I was bowled over by his vivid imagination!
He talked excitedly about a dream in which he met Shahrukh Khan and Salman Khan. In it, he also he bought an aircraft model for only 2 Swiss Francs! He meandered between different thoughts and scenarios, each so detailed that I could easily visualize the scenes.
“The sad part is that I always wake up before the good stuff happens,” he ended.
Another youngster shared how he learned to navigate his way around relationships.
Initially he found it difficult to read others’ feelings and emotions. When he talked, people politely moved away. He was never able to figure out why. But eventually, he understood who value and respect him. He also figured out how to respond appropriately by stepping back or going ahead with a conversation.
What a long way he’s come. But he still struggles to be in touch with his feelings. Expressing them to others is difficult for him.
Here’s what’s interesting:
Both boys are 16.
Both are in the 10th grade.
And both have a diagnosis of Autism.
And both are as different from each other as chalk and cheese.
The first youngster feels things too much. He’s too close to his emotions. It might be good if he steps away from his feelings and views things objectively.
The second youngster needs to feel his emotions deeply and feel more connected to them.
Autism affects them both differently. The only thing common is that the brain is wired differently. And yet, the manifestation in each person is diverse.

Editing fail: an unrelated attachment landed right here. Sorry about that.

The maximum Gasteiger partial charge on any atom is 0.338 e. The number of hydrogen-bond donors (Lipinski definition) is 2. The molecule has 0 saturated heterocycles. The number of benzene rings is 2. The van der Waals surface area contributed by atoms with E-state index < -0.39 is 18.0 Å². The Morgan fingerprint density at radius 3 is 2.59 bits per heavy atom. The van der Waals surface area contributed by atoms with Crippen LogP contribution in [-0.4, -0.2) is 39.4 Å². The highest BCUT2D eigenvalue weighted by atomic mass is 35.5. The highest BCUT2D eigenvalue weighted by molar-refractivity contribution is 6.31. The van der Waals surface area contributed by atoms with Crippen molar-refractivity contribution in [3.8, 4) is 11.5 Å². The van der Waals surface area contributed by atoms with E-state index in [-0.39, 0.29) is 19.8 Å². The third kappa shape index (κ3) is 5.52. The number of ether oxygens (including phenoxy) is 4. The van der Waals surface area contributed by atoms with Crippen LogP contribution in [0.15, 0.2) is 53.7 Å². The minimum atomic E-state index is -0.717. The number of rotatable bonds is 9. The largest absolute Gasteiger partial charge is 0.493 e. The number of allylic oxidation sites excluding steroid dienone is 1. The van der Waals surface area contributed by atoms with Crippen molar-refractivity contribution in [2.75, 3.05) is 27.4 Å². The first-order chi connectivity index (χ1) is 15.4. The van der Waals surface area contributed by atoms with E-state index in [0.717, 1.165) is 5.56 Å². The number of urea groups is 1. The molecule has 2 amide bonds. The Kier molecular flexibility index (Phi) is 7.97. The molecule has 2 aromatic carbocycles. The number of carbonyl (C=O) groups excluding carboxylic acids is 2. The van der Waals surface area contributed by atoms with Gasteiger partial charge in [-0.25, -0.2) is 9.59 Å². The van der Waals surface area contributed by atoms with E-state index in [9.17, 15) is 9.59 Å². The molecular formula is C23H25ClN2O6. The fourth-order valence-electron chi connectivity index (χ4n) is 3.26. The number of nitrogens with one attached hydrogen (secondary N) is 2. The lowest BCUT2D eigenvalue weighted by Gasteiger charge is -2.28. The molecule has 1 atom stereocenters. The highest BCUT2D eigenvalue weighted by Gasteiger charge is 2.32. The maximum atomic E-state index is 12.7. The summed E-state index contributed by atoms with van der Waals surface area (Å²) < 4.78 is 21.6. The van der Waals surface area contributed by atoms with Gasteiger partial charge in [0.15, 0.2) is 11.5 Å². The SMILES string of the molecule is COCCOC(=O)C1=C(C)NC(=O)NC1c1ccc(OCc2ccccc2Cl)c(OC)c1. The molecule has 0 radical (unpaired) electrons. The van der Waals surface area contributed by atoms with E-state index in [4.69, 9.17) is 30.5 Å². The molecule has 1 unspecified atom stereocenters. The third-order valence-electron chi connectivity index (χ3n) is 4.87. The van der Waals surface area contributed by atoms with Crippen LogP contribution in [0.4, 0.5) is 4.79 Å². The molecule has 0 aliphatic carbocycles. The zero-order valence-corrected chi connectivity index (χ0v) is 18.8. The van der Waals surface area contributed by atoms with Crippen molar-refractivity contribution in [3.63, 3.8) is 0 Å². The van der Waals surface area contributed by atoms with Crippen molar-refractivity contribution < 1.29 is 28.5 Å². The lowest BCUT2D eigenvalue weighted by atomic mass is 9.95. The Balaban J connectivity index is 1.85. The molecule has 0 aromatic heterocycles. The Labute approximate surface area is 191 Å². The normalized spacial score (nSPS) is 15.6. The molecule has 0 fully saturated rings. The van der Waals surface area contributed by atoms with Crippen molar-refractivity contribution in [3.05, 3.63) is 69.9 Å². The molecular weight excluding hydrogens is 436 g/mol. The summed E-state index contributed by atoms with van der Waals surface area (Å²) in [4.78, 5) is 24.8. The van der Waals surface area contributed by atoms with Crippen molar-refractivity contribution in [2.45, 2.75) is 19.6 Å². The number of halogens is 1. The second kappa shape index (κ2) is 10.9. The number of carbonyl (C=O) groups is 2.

Think about this:
Autism is a spectrum condition.
Some children and adults are more severely affected in terms language, social interaction and communication.
Others are less affected in above mentioned aspects, like the boys described above.
Question: How can we provide services suitable to the needs of each child, since each one of them is different?
Answer: By ensuring that treatment stays with up with research. But we can’t have a blanket treatment. One size certainly doesn’t fit all. Customization is the need of the hour.
Here’s a query that I received recently:
“My son is 9 years old and gets frustrated if he can’t have his iPad or computer. He watches some cartoons or Hindi movie songs repeatedly. How can we engage him in other activities? He is very hyper and tantrums a lot.”
My dear fellow professional, we put our minds and hearts into providing services for people on the Spectrum.
Imagine this scenario: This 9 year old described above has been coming for therapy to you for the last two years – three times a week. And yet, the problems of hyperactivity, rigidity and frustration persist. He has not been able to generalize what you taught him during therapy sessions. His parents are not happy about his behavior at home.
Autism spectrum disorder has been the most researched condition in the last decade. However, the treatment doesn’t reflect it. We state that each individual on the autism spectrum is unique. Yet, we offer the blanket treatment of speech therapy, sensory integration and special education to all children with autism. But neurologists and researchers show that autism is not a disability in learning static skills, but a differently wired brain. There is nothing wrong with it.
When Mohit was a child, I followed the same age-old treatment techniques for him – speech therapy, occupational therapy and special education… just like thousands of other parents. Because we didn’t know any better.
Today, however, we are equipped with data and research to shed light on how the brains of individuals on the autism spectrum truly function. Empowered with this data, we can design alternate ways to treat children with autism and make them independent. Isn’t it time that treatment evolves?